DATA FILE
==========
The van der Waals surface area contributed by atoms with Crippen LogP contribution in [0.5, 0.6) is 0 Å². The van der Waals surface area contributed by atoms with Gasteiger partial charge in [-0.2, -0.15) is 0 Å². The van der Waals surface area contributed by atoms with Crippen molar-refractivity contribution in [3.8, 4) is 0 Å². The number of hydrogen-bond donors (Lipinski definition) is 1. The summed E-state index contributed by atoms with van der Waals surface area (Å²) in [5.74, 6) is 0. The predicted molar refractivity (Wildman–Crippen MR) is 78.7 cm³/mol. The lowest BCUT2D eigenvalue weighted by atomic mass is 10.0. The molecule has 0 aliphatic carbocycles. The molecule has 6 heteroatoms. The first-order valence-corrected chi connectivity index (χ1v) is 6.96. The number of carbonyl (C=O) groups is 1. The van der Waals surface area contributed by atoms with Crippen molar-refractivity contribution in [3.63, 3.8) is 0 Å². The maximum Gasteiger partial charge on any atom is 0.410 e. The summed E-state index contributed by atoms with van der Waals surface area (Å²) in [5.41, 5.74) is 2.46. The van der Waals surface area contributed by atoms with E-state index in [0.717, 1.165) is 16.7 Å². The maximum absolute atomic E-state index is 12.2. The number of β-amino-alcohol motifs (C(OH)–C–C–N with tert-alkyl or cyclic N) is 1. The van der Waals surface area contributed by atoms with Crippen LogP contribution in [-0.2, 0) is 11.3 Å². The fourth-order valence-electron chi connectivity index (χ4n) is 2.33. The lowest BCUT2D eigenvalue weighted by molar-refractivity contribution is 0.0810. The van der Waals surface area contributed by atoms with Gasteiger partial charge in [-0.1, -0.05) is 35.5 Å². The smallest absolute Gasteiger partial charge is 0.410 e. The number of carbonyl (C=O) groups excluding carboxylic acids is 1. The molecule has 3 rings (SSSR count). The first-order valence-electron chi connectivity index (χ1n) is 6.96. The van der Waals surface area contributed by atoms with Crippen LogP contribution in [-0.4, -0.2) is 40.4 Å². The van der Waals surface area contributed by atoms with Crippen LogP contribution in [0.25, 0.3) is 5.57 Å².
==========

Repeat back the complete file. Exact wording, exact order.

The van der Waals surface area contributed by atoms with Crippen LogP contribution in [0.5, 0.6) is 0 Å². The van der Waals surface area contributed by atoms with Gasteiger partial charge in [-0.2, -0.15) is 0 Å². The van der Waals surface area contributed by atoms with Crippen molar-refractivity contribution in [3.8, 4) is 0 Å². The number of hydrogen-bond donors (Lipinski definition) is 1. The summed E-state index contributed by atoms with van der Waals surface area (Å²) in [5.74, 6) is 0. The predicted molar refractivity (Wildman–Crippen MR) is 78.7 cm³/mol. The lowest BCUT2D eigenvalue weighted by atomic mass is 10.0. The molecule has 0 aliphatic carbocycles. The molecule has 6 heteroatoms. The first-order valence-corrected chi connectivity index (χ1v) is 6.96. The number of carbonyl (C=O) groups is 1. The van der Waals surface area contributed by atoms with Crippen molar-refractivity contribution in [3.63, 3.8) is 0 Å². The maximum Gasteiger partial charge on any atom is 0.410 e. The summed E-state index contributed by atoms with van der Waals surface area (Å²) in [5.41, 5.74) is 2.46. The van der Waals surface area contributed by atoms with E-state index in [0.717, 1.165) is 16.7 Å². The maximum absolute atomic E-state index is 12.2. The number of β-amino-alcohol motifs (C(OH)–C–C–N with tert-alkyl or cyclic N) is 1. The van der Waals surface area contributed by atoms with Crippen LogP contribution in [-0.2, 0) is 11.3 Å². The fourth-order valence-electron chi connectivity index (χ4n) is 2.33. The lowest BCUT2D eigenvalue weighted by molar-refractivity contribution is 0.0810. The van der Waals surface area contributed by atoms with Gasteiger partial charge in [-0.1, -0.05) is 35.5 Å². The smallest absolute Gasteiger partial charge is 0.410 e. The number of carbonyl (C=O) groups excluding carboxylic acids is 1. The molecule has 3 rings (SSSR count). The first-order valence-electron chi connectivity index (χ1n) is 6.96. The van der Waals surface area contributed by atoms with Crippen LogP contribution in [-0.4, -0.2) is 40.4 Å². The van der Waals surface area contributed by atoms with Crippen LogP contribution in [0.25, 0.3) is 5.57 Å².